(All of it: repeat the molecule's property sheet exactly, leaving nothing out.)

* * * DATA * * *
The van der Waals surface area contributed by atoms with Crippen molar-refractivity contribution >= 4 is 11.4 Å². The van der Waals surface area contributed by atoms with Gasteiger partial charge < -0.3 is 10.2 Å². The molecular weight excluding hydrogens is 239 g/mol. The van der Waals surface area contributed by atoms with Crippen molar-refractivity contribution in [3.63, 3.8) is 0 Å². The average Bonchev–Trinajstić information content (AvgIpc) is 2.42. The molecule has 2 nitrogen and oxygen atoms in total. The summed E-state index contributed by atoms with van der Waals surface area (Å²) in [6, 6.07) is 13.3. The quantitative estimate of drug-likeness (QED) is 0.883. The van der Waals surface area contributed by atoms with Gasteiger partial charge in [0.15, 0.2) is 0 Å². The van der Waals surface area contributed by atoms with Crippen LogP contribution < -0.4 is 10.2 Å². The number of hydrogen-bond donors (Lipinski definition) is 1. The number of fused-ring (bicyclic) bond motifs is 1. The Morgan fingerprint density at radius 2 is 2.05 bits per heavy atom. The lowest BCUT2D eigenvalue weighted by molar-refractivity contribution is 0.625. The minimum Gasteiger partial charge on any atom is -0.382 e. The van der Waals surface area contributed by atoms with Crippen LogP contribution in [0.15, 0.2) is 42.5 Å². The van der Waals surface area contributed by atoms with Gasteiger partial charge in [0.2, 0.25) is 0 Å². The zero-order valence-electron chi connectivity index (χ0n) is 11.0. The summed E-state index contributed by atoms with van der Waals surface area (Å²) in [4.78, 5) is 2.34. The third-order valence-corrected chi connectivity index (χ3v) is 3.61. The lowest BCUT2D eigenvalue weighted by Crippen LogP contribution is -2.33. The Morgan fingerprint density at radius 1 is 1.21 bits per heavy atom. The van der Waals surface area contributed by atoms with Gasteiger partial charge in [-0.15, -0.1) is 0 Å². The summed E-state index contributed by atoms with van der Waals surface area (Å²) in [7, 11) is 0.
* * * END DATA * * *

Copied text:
The van der Waals surface area contributed by atoms with Crippen molar-refractivity contribution >= 4 is 11.4 Å². The van der Waals surface area contributed by atoms with Gasteiger partial charge < -0.3 is 10.2 Å². The molecular weight excluding hydrogens is 239 g/mol. The van der Waals surface area contributed by atoms with Crippen molar-refractivity contribution in [3.63, 3.8) is 0 Å². The average Bonchev–Trinajstić information content (AvgIpc) is 2.42. The molecule has 2 nitrogen and oxygen atoms in total. The summed E-state index contributed by atoms with van der Waals surface area (Å²) in [6, 6.07) is 13.3. The quantitative estimate of drug-likeness (QED) is 0.883. The van der Waals surface area contributed by atoms with Gasteiger partial charge in [0.15, 0.2) is 0 Å². The van der Waals surface area contributed by atoms with Crippen LogP contribution < -0.4 is 10.2 Å². The number of hydrogen-bond donors (Lipinski definition) is 1. The number of fused-ring (bicyclic) bond motifs is 1. The Morgan fingerprint density at radius 2 is 2.05 bits per heavy atom. The lowest BCUT2D eigenvalue weighted by molar-refractivity contribution is 0.625. The minimum Gasteiger partial charge on any atom is -0.382 e. The van der Waals surface area contributed by atoms with Crippen LogP contribution in [0.15, 0.2) is 42.5 Å². The van der Waals surface area contributed by atoms with Gasteiger partial charge in [0.2, 0.25) is 0 Å². The zero-order valence-electron chi connectivity index (χ0n) is 11.0. The summed E-state index contributed by atoms with van der Waals surface area (Å²) in [4.78, 5) is 2.34. The third-order valence-corrected chi connectivity index (χ3v) is 3.61. The lowest BCUT2D eigenvalue weighted by Crippen LogP contribution is -2.33. The Morgan fingerprint density at radius 1 is 1.21 bits per heavy atom. The van der Waals surface area contributed by atoms with Gasteiger partial charge in [-0.15, -0.1) is 0 Å². The summed E-state index contributed by atoms with van der Waals surface area (Å²) in [7, 11) is 0.